It seemed people were most angry about Wolf’s joke about Huckabee-Sanders, of whom she said, “She burns facts, and then she uses the ash to create a perfect smoky eye.”

Andrea Mitchell of MSNBC called for Wolf to apologize to Huckabee-Sanders and “others grossly insulted.” Maggie Haberman of The New York Times called the Press Secretary’s ability to sit through the jokes without walking out “impressive,” while Mika Brzezinski of Morning Joe said Huckabee-Sanders was “humiliated on national television for her looks.”

These comments are overblown. Wolf wasn’t insulting Huckabee-Sanders’ makeup. She was calling her out on her peddling of President Trump’s lies.

Those criticizing Wolf have failed to remember what her job is. She had an obligation to call out every single privileged person at that dinner, and she did it better than anyone else before her. Wolf has said that she does not regret her performance, and I agree that she shouldn’t.

Journalists should be redirecting their swift critiques away from Wolf and toward those she named in her set. They should be asking President Trump to apologize for his grotesque comments about nearly every single marginalized group in this country. They should be holding his administration accountable for gutting the Environmental Protection Agency and pulling out of the Paris climate accord. They should criticize the Republicans who endorsed actual pedophile Roy Moore or enacted legislation restricting women’s health care.

It’s as if Wolf talking about the things politicians have done wrong is worse than what those politicians have actually done. If journalists intend to hold comedians to such high standards, they should certainly do the same for politicians. Or, if they wish to remain objective, they should let the comedians do their jobs and focus on making sure our elected officials get to work.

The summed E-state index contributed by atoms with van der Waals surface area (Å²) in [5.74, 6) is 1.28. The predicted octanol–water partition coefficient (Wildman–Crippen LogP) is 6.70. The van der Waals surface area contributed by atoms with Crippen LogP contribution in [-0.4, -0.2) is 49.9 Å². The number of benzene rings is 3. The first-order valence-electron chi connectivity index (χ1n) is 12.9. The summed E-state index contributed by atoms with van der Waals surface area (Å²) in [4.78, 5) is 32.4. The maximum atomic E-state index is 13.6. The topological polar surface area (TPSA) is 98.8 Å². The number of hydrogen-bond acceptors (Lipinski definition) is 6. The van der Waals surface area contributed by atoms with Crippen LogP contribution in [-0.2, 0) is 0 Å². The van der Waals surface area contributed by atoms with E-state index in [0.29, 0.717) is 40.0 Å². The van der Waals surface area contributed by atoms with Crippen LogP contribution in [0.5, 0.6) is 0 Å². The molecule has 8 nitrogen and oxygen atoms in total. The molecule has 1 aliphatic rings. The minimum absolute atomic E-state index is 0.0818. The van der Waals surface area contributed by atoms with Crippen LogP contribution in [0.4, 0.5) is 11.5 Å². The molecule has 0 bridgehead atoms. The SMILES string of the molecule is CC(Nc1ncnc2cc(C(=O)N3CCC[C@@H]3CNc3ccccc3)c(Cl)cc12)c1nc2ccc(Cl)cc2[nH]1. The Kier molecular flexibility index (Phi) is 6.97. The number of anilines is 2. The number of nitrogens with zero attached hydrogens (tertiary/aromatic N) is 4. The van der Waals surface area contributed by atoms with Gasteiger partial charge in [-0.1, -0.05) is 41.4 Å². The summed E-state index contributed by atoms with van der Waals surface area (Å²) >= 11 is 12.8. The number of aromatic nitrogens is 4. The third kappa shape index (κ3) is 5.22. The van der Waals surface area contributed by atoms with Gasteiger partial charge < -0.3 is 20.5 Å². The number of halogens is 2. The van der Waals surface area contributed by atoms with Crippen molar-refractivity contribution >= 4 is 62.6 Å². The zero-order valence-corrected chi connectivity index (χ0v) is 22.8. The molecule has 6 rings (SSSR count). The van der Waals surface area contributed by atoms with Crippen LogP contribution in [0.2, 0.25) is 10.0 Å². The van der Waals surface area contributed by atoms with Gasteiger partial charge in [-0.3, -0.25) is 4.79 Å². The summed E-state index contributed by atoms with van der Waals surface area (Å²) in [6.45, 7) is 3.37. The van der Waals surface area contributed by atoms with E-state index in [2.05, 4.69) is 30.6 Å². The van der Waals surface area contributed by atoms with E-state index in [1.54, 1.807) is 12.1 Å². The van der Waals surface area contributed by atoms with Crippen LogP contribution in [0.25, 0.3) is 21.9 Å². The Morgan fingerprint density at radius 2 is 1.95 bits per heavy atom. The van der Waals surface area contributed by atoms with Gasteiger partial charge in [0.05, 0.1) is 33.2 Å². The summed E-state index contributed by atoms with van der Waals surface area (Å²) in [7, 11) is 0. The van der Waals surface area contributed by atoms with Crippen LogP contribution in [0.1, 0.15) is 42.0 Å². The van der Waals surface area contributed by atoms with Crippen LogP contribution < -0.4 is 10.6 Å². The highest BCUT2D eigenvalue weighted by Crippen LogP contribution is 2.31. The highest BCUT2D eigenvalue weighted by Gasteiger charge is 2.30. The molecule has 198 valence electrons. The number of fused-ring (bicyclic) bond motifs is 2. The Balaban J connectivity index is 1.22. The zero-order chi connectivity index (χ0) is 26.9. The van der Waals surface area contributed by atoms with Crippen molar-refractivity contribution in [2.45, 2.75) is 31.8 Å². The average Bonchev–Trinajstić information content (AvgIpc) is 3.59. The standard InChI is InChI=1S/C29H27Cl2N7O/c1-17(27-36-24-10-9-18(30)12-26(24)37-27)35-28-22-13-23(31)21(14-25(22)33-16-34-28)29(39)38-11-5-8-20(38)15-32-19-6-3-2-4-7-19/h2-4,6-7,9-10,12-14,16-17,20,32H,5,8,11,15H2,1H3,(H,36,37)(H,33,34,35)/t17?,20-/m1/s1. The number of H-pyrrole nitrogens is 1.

Chicago Evening Post journalist and satirical writer Finley Peter Dunne once said — through a fictional character named “Mr. Dooley” — that “the job of the newspaper is to comfort the afflicted and afflict the comfortable.” This is also the job of the comedian. As Kathy Griffin (who was infamously torched when she posed for a picture holding a mock-up of Trump’s severed head) said in a massively insightful Twitter thread, “A comic’s job is to go over the line and then push the line and go over it again. … By pushing the line, we force people to think differently, to ask questions and disrupt the status quo.”

The discussion of who should be given the license to push those lines and who should even be allowed to call themselves a “comedian” is valid. But by pressuring Wolf to apologize for pushing that line — for not only doing what was asked of her as a guest of the WHCD, but for also fulfilling her role as a good comedian — journalists are missing the point. Who they should really be criticizing are the people in our government who have said and done far worse.

Alex Schwartz is a Medill sophomore. He can be contacted at alexschwartz@u.northwestern.edu. If you would like to respond publicly to this op-ed, send a Letter to the Editor to opinion@dailynorthwestern.com. The views expressed in this piece do not necessarily reflect the views of all staff members of The Daily Northwestern.